NAAC comes up with revised Accreditation Framework
The revised Accreditation Framework is ICT enabled, objective, transparent, scalable and robust
Moving ahead with time to stay globally relevant, National Assessment and Accreditation Council (NAAC) has taken cognizance of the evolving trends in higher education, stakeholder perceptions and feedback, besides the avalanche of experience gained from its accreditation exercise involving more than 11,132 institutions. There are 518 Universities and 10614 Colleges till July 2017, which are with NAAC.
NAAC has conducted several rounds of stakeholder interactions in the last few months. It has also conducted national-level workshop and meetings of several working groups for the preparation of the manuals for universities, autonomous colleges and affiliated colleges. The draft framework was pilot tested on select higher education institutions across the country.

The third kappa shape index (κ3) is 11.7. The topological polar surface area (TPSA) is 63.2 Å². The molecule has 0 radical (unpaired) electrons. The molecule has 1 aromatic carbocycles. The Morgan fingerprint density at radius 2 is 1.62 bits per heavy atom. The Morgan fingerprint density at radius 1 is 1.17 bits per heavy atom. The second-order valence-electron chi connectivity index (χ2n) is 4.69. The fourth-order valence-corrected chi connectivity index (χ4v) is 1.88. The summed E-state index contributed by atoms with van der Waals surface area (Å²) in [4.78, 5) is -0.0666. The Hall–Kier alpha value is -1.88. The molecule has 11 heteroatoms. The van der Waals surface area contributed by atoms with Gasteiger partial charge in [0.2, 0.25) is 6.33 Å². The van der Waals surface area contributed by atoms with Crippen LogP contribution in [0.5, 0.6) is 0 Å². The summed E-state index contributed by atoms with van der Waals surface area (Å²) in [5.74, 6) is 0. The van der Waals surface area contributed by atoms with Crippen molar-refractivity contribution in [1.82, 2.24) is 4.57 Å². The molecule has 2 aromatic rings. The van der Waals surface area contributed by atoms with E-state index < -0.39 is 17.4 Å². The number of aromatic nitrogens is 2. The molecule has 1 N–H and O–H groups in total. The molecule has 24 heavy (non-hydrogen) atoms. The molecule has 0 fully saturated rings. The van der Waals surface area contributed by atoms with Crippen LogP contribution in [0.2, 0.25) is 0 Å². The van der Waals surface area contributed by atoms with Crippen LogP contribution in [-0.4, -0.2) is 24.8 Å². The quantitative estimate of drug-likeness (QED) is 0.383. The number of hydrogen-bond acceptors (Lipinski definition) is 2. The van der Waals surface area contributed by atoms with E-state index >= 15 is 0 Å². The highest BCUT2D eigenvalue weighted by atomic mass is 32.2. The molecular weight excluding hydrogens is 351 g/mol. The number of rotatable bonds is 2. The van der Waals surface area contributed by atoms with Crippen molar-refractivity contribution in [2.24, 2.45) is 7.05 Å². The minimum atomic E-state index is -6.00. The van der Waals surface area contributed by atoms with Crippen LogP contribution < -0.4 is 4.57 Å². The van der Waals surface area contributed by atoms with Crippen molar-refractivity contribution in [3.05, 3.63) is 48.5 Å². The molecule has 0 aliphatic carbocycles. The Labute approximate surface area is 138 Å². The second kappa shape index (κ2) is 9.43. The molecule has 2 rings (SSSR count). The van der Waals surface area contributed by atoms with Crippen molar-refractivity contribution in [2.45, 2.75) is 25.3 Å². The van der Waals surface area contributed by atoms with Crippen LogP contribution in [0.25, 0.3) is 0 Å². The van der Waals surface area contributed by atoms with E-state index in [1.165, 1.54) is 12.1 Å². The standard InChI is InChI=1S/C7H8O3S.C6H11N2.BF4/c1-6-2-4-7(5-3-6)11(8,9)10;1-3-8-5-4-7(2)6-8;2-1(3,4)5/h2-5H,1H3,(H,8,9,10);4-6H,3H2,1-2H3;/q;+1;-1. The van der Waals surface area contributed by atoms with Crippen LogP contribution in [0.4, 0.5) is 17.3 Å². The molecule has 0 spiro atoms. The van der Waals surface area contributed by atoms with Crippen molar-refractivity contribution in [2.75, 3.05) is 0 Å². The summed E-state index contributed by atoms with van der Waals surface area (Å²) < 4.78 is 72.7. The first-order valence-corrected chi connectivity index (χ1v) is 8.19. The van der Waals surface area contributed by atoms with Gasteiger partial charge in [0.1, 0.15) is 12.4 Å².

A National Consultation on the Revised Accreditation Framework was held on 25 April 2017 at New Delhi. Mr. Prakash Javadekar, Minister for Human Resource Development, Government of India, inaugurated the programme in which eminent academicians and educationists actively participated.
The revised Accreditation Framework, which became operational in July 2017, is ICT enabled, transparent, objective, scalable and robust. The new framework is a subtle combination of System Generated Scores (SGS) with a combination of online evaluation (70%) and Peer evaluation (30%) which would usher in high level of transparency.
The Revised Framework is more ICT intensive and ‘outcome based’. The current grading pattern of NAAC (A++, A+, A, B++, B+, B, C, D) would be continued for accreditation. A system of applying minimum qualifiers for achieving a grade has been designed and will be implemented. For example, Universities should score a minimum of 3.01 in Criteria 1, 2 and 3 for achieving a “A” “A+” “A++”grade.